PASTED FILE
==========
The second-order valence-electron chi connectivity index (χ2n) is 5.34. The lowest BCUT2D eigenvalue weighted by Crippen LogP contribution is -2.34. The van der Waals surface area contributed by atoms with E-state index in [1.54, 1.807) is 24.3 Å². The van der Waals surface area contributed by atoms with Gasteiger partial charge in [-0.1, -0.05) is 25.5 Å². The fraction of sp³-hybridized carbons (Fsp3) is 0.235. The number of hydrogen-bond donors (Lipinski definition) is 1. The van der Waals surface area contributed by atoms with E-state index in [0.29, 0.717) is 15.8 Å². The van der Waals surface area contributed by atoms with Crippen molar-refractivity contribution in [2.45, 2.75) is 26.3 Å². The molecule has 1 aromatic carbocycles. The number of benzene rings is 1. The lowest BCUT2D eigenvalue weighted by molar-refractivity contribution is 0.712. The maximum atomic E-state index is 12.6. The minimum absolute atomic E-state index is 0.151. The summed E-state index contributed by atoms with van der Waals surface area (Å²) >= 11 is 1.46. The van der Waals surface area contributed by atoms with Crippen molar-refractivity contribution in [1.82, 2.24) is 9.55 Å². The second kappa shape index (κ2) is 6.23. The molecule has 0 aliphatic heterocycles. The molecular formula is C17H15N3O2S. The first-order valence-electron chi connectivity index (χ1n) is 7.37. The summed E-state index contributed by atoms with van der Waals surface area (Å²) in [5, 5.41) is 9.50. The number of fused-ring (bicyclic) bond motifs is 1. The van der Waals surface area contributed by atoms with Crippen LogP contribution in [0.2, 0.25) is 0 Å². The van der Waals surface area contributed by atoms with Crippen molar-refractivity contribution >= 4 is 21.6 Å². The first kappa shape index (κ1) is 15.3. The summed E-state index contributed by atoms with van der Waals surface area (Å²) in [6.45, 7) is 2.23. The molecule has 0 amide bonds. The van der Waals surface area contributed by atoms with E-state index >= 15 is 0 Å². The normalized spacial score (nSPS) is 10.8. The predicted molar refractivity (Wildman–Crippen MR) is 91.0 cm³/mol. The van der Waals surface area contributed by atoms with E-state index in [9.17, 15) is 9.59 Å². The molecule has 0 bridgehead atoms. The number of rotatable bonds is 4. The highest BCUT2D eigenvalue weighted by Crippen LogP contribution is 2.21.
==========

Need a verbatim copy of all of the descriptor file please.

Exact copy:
The second-order valence-electron chi connectivity index (χ2n) is 5.34. The lowest BCUT2D eigenvalue weighted by Crippen LogP contribution is -2.34. The van der Waals surface area contributed by atoms with E-state index in [1.54, 1.807) is 24.3 Å². The van der Waals surface area contributed by atoms with Gasteiger partial charge in [-0.1, -0.05) is 25.5 Å². The fraction of sp³-hybridized carbons (Fsp3) is 0.235. The number of hydrogen-bond donors (Lipinski definition) is 1. The van der Waals surface area contributed by atoms with E-state index in [0.29, 0.717) is 15.8 Å². The van der Waals surface area contributed by atoms with Crippen molar-refractivity contribution in [2.45, 2.75) is 26.3 Å². The molecule has 1 aromatic carbocycles. The number of benzene rings is 1. The lowest BCUT2D eigenvalue weighted by molar-refractivity contribution is 0.712. The maximum atomic E-state index is 12.6. The minimum absolute atomic E-state index is 0.151. The summed E-state index contributed by atoms with van der Waals surface area (Å²) >= 11 is 1.46. The van der Waals surface area contributed by atoms with Crippen molar-refractivity contribution in [1.82, 2.24) is 9.55 Å². The second kappa shape index (κ2) is 6.23. The molecule has 0 aliphatic heterocycles. The molecular formula is C17H15N3O2S. The first-order valence-electron chi connectivity index (χ1n) is 7.37. The summed E-state index contributed by atoms with van der Waals surface area (Å²) in [5, 5.41) is 9.50. The number of fused-ring (bicyclic) bond motifs is 1. The van der Waals surface area contributed by atoms with Crippen LogP contribution in [0.2, 0.25) is 0 Å². The van der Waals surface area contributed by atoms with Crippen molar-refractivity contribution >= 4 is 21.6 Å². The first kappa shape index (κ1) is 15.3. The summed E-state index contributed by atoms with van der Waals surface area (Å²) in [6.45, 7) is 2.23. The molecule has 0 amide bonds. The van der Waals surface area contributed by atoms with E-state index >= 15 is 0 Å². The normalized spacial score (nSPS) is 10.8. The predicted molar refractivity (Wildman–Crippen MR) is 91.0 cm³/mol. The van der Waals surface area contributed by atoms with E-state index in [9.17, 15) is 9.59 Å². The molecule has 0 bridgehead atoms. The number of rotatable bonds is 4. The highest BCUT2D eigenvalue weighted by Crippen LogP contribution is 2.21.